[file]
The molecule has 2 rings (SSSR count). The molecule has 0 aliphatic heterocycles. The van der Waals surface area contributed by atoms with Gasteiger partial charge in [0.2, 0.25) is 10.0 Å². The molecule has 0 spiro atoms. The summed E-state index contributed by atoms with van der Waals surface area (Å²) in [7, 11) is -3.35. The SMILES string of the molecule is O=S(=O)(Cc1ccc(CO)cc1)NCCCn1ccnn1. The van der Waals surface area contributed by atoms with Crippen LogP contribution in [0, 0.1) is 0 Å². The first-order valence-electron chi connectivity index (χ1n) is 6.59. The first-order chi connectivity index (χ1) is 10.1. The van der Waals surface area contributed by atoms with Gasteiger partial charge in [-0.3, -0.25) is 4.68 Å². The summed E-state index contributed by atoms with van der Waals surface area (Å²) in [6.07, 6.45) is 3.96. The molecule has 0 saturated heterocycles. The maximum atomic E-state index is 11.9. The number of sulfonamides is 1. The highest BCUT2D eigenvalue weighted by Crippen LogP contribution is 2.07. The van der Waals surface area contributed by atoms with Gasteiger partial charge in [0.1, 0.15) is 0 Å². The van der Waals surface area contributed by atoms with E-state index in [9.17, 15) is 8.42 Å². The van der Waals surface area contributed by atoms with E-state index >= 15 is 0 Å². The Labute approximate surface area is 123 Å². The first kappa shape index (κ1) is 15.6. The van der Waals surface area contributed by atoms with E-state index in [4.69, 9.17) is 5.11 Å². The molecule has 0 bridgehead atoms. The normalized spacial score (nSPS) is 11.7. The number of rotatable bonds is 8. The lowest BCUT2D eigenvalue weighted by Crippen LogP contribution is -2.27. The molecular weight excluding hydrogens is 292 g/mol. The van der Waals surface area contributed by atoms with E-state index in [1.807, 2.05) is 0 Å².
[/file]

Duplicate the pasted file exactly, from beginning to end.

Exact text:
The molecule has 2 rings (SSSR count). The molecule has 0 aliphatic heterocycles. The van der Waals surface area contributed by atoms with Gasteiger partial charge in [0.2, 0.25) is 10.0 Å². The molecule has 0 spiro atoms. The summed E-state index contributed by atoms with van der Waals surface area (Å²) in [7, 11) is -3.35. The SMILES string of the molecule is O=S(=O)(Cc1ccc(CO)cc1)NCCCn1ccnn1. The van der Waals surface area contributed by atoms with Crippen LogP contribution in [0, 0.1) is 0 Å². The first-order valence-electron chi connectivity index (χ1n) is 6.59. The first-order chi connectivity index (χ1) is 10.1. The van der Waals surface area contributed by atoms with Gasteiger partial charge in [-0.3, -0.25) is 4.68 Å². The summed E-state index contributed by atoms with van der Waals surface area (Å²) in [6.07, 6.45) is 3.96. The molecule has 0 saturated heterocycles. The maximum atomic E-state index is 11.9. The number of sulfonamides is 1. The highest BCUT2D eigenvalue weighted by Crippen LogP contribution is 2.07. The van der Waals surface area contributed by atoms with Gasteiger partial charge in [0.1, 0.15) is 0 Å². The van der Waals surface area contributed by atoms with E-state index in [9.17, 15) is 8.42 Å². The van der Waals surface area contributed by atoms with E-state index >= 15 is 0 Å². The Labute approximate surface area is 123 Å². The first kappa shape index (κ1) is 15.6. The van der Waals surface area contributed by atoms with E-state index in [4.69, 9.17) is 5.11 Å². The molecule has 0 bridgehead atoms. The normalized spacial score (nSPS) is 11.7. The number of rotatable bonds is 8. The lowest BCUT2D eigenvalue weighted by Crippen LogP contribution is -2.27. The molecular weight excluding hydrogens is 292 g/mol. The van der Waals surface area contributed by atoms with E-state index in [1.807, 2.05) is 0 Å².